SMC--Here They Go Again

Old 08-26-2005, 12:48 AM
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Default SMC--Here They Go Again

County Could Make Slow-Speed Zones In Bay Mandatory

RUSKIN - A debate simmering on the back burner for months over whether to mandate slow boat speeds to protect manatees in the shallows of southern Tampa Bay could soon come to a full boil.
The Hillsborough County Commission will hold a public hearing Sept. 21 to decide whether to amend the county's manatee protection ordinance to mandate those slow- speed zones. The hearing is scheduled for 2 p.m. on the second floor of the County Center, 601 E. Kennedy Blvd.

County officials gave the Cockroach Bay Users Group, or C-BUG, three years to educate boaters about the need to slow down in the shallows of southern Tampa Bay to protect endangered manatees and their main food source, seagrass beds. In exchange, the county agreed to no government regulation.

The three years ended in December. C-BUG has asked for a two-year extension of voluntary compliance.

Some county officials and advocates fighting to protect the slow-moving marine mammals say C-BUG failed in its mission because it did not document boat speeds as promised and can't prove the voluntary effort worked.

Richard Sullivan, manager of the Cockroach Bay Aquatic Preserve, said propeller scars are still prevalent in the seagrass beds and boaters are still speeding in the shallows.

C-BUG isn't ready to call it quits and plans to ask the commission for more time.

Enforcement Entanglement

The Hillsborough County Public Safety Department, which regulates marine safety, with the backing of an ad hoc committee made up of boaters and environmental groups, will recommend designating Cockroach Bay as a mandatory slow-speed, no-wake zone. The area will stretch from the mouth of the Little Manatee River south to the Manatee County line.

C-BUG President Charlie Feldschau says the group hasn't monitored boat traffic to the extent it should have. But he said mandating slow speeds will do little to protect manatees and will be difficult to enforce because the state doesn't have enough marine officers.

``People will not pay attention to the mandate,'' Feldschau said. ``It's a waste of time.''

Ed Benus, a former C-BUG president who lives on the Little Manatee, said speeders will ignore the mandate. ``People don't change overnight,'' he said. ``I still believe education is the way to go.''

He also said C-BUG members worked hard to produce and distribute educational materials about manatees but failed to adequately document boater speeds.

Others say C-BUG forfeited its rights by breaking its promise, and now it's time for stricter enforcement as is practiced elsewhere along the bay's shoreline.

``The bottom line is C-BUG didn't keep their commitment,'' said Suzanne Tarr, a biologist with the statewide Save the Manatee Club. ``To work, a voluntary area would require a good volunteer network and scientific monitoring.'' C-BUG doesn't have enough volunteers to scour the area and educate boaters, she said.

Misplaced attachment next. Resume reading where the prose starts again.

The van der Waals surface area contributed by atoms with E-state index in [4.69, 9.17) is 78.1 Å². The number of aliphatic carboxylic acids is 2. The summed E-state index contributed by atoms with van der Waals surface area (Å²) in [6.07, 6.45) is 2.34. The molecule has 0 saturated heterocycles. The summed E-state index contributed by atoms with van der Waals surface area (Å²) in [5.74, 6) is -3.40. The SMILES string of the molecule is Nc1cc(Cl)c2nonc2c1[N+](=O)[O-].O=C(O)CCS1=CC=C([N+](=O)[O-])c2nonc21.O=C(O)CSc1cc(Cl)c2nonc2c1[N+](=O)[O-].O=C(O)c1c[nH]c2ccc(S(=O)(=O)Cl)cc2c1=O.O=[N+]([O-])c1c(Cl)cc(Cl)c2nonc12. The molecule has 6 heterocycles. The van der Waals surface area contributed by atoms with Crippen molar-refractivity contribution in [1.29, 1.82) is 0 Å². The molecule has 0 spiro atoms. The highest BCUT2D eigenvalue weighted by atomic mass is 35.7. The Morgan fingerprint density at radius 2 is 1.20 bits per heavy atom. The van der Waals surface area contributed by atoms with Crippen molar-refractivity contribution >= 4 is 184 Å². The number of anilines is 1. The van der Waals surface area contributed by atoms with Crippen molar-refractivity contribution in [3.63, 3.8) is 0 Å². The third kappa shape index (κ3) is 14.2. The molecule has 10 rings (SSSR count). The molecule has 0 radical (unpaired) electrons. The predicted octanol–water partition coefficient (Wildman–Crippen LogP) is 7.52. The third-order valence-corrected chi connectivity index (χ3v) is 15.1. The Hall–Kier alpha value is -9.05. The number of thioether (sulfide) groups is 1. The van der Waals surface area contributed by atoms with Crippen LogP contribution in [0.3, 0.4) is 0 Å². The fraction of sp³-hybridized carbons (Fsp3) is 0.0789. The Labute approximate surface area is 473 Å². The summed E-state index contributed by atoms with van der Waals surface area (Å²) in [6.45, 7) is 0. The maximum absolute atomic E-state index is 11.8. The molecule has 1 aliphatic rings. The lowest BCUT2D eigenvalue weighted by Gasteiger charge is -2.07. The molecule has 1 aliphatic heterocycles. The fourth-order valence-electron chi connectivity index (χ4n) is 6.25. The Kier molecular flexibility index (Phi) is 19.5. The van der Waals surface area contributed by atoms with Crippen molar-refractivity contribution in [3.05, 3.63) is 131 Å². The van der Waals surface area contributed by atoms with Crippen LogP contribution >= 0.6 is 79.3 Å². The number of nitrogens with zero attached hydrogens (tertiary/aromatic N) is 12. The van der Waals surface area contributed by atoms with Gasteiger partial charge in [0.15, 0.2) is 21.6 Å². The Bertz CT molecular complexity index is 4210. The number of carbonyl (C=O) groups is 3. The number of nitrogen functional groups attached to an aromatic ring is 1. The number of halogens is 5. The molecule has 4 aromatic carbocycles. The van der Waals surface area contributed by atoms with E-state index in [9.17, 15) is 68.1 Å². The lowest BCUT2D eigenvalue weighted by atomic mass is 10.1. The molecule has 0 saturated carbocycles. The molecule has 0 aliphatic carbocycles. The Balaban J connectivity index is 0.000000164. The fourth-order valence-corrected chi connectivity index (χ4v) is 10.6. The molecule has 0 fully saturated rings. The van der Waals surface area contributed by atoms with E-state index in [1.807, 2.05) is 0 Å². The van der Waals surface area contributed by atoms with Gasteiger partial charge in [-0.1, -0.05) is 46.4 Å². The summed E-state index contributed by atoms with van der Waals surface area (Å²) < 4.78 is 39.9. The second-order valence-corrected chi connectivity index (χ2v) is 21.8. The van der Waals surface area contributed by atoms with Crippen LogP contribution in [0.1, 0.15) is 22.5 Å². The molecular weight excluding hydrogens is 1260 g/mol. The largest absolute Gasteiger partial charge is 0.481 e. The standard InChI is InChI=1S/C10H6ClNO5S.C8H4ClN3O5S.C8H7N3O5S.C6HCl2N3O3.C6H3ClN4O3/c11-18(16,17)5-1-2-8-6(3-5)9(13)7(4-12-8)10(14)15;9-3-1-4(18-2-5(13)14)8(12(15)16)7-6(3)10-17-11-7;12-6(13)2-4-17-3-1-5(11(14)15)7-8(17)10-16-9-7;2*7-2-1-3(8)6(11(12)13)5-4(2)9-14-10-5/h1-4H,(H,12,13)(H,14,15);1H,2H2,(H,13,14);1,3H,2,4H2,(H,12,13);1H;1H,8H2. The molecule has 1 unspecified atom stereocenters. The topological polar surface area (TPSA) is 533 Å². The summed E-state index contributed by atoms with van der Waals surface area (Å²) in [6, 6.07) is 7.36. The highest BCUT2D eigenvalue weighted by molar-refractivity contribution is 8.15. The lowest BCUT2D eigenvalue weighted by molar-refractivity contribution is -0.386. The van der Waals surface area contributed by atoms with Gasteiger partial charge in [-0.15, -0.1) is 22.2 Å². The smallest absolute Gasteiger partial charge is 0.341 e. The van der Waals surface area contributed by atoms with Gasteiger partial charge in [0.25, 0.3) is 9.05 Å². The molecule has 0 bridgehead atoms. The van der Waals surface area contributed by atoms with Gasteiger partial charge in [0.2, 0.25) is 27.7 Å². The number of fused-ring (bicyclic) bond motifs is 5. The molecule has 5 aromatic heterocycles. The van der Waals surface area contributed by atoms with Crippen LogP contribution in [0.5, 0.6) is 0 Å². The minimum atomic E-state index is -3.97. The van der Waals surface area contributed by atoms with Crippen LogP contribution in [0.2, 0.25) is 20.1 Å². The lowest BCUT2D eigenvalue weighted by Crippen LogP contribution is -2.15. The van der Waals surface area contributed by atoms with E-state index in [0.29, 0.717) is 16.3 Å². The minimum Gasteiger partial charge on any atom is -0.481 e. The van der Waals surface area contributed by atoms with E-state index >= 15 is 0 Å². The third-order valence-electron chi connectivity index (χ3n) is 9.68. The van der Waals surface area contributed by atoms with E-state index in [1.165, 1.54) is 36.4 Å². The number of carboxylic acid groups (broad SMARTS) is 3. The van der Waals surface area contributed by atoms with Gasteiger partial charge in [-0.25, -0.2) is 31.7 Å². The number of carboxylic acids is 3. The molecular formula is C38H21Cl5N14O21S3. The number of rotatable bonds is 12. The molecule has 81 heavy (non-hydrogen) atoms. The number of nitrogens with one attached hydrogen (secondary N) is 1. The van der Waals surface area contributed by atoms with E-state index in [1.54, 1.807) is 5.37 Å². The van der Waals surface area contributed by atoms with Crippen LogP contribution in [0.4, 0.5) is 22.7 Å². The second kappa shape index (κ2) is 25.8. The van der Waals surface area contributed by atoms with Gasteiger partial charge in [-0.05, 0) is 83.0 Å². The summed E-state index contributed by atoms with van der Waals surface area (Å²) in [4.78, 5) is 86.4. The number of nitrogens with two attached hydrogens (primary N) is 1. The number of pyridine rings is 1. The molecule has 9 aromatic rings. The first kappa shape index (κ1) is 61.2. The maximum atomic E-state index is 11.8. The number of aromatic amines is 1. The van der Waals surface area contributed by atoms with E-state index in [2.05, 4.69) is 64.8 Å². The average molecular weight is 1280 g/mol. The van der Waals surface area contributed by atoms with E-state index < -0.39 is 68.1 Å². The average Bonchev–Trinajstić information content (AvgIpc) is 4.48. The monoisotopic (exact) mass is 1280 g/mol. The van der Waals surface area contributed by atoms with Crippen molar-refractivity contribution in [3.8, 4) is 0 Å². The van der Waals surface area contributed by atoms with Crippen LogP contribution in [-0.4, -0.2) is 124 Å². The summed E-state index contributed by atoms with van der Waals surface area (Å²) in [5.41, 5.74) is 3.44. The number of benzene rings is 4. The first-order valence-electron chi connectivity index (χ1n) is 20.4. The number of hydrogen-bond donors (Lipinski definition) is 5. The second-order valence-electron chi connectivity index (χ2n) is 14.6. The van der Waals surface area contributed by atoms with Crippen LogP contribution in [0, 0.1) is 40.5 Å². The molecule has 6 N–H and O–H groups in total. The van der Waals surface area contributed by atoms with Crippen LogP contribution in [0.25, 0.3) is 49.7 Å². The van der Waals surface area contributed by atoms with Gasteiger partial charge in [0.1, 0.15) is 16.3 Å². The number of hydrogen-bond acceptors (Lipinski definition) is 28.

County marine safety coordinator Chuck Coleman agreed.

``I went to every single C- BUG meeting, and at every meeting I brought up that they hadn't been gathering data,'' Coleman said. Just before the three years ended, C-BUG members collected four weekends worth of data on boater patterns, but that was not enough, he said.

``Our office has no leaning one way or the other,'' Coleman said. But his office will recommend the mandatory slow-speed zone, he said, in part because the ad hoc committee overwhelmingly agreed the area should be regulated.

Remove Seagrass Instead?

Feldschau said the proposed rules are overzealous and unnecessary.

``A lot of people that fish in the flats don't like it,'' he said of the proposed mandatory slow-speed zones. ``They have to go fast to stay out of the seagrass.

Feldschau's solution would be to remove all seagrass from channels and other areas frequented by boaters. That way, he said, manatees would stay out of those areas and the problem would be solved.

Cockroach Bay has some of the most productive seagrass beds in Tampa Bay, but it also has some of the most badly scarred grass beds, torn up by boat traffic, said Nanette Holland, public outreach coordinator for the Tampa Bay Estuary Program.

``Cockroach Bay doesn't belong to one group of people,'' and the county and state have an obligation to protect it, Holland said.

Reporter Yvette C. Hammett can be reached at (813) 657-4532.
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Old 08-27-2005, 04:28 AM
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Default Re: SMC--Here They Go Again

Yep, the $MC will never go away, UNTIL ALL FL. INLAND WATERWAYS ARE MANATEE ZONES! I'm glad they are done phucking with us folks in Brevard co.!
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Old 08-27-2005, 08:37 AM
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Default Re: SMC--Here They Go Again

It should be attemped to point out that a boat draws less draft up on plane than at idle speed, thus less chance of damaging the sea grass.

I absolutely hate that *^#!king $ave the Manatee Club.
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